TRENTON, N.J. – Following reports the Food and Drug Administration is investigating dozens of seizures in teenagers who use e-cigarettes, DeCroce wrote letters to the chairs of the Assembly and Senate Law and Public Safety committees urging action on her legislation.
DeCroce’s bill (A5107) and the identical Senate bill (S3597) banning the possession of the devices by anyone under the age of 21 were referenced to those committees.
“We know more and more kids are vaping,” said DeCroce (R-Morris). “What we don’t know are the risks, the temporary and permanent health dangers. For the sake of our children who believe they found a safe alternative to cigarettes, the Legislature should act now to remove potentially unsafe e-cigs from young hands.”
In the letter, DeCroce cited an NBC report that the FDA is investigating 35 seizure cases with teen users, and others reported by physicians.
“Manufacturers are known to mislabel the amount of nicotine in their products, so it’s hard to know the true levels in these e-cigarettes,” said DeCroce. “Their fun flavors appeal to young people and the exposure of nicotine at a young age could lead to a lifetime of addiction or worse.”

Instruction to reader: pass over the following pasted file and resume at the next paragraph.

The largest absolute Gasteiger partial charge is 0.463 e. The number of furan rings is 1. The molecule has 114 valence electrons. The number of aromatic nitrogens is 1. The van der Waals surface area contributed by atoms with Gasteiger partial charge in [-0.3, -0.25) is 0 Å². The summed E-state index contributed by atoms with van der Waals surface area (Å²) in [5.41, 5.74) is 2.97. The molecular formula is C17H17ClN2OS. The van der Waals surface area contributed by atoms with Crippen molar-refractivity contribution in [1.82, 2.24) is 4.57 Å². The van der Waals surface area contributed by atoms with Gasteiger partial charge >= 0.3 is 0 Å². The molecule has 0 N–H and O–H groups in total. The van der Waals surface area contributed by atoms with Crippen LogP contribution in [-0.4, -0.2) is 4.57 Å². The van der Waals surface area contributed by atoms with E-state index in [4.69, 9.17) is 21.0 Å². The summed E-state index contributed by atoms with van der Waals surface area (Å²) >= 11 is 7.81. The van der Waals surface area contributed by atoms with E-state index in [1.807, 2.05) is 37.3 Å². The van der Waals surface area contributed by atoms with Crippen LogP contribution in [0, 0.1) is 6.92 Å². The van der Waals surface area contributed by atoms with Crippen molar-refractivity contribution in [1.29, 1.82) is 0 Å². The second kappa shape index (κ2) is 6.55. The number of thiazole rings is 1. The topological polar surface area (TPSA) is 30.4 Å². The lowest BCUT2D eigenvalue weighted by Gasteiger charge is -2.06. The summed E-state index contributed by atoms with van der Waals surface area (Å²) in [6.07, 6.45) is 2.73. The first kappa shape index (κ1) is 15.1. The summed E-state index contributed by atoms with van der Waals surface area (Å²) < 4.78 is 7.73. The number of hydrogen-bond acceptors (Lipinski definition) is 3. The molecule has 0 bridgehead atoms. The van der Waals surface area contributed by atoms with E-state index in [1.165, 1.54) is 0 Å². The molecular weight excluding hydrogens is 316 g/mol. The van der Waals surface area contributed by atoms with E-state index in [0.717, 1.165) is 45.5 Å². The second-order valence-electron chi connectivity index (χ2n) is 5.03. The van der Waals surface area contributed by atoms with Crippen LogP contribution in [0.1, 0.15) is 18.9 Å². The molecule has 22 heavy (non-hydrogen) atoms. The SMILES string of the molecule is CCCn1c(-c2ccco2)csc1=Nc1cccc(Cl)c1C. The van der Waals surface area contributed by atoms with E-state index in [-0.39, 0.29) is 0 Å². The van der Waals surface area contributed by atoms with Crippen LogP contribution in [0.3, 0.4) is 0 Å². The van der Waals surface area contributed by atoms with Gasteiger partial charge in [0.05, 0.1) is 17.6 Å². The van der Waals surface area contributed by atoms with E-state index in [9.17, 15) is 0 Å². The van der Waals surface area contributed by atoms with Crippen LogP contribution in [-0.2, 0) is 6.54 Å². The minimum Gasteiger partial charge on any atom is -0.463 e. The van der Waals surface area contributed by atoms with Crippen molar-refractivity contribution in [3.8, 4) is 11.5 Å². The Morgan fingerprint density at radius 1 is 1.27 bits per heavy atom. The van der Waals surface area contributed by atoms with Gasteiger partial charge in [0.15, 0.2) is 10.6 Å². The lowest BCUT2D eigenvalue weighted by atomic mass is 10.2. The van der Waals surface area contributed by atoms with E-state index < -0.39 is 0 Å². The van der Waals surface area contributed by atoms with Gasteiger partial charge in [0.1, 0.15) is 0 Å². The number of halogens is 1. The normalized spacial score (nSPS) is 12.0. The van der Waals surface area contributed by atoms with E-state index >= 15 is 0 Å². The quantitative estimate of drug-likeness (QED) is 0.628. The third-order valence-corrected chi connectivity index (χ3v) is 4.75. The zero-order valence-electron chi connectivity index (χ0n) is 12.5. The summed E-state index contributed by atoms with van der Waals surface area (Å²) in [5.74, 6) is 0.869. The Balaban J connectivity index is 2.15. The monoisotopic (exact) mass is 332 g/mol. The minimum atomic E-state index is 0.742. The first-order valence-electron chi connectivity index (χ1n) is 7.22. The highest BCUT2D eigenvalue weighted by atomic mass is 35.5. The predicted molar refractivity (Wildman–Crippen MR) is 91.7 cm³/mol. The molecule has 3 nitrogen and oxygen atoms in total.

In one study, researchers found that adolescents using the most popular pod-style e-cigarettes had higher levels of addictive nicotine in their bodies than those who smoked conventional cigarettes. Nicotine has also been shown to be harmful to adolescent brain development.
DeCroce asked Assemblyman Adam Taliaferro and Sen. Linda Greenstein, who also sponsors the Senate version, to post the bills in committee “to combat the overuse of e-cigarettes by young people.”
“It is vitally important that we as public officials take action quickly to prevent our children from suffering adverse health effects from e-cigarettes,” concluded DeCroce.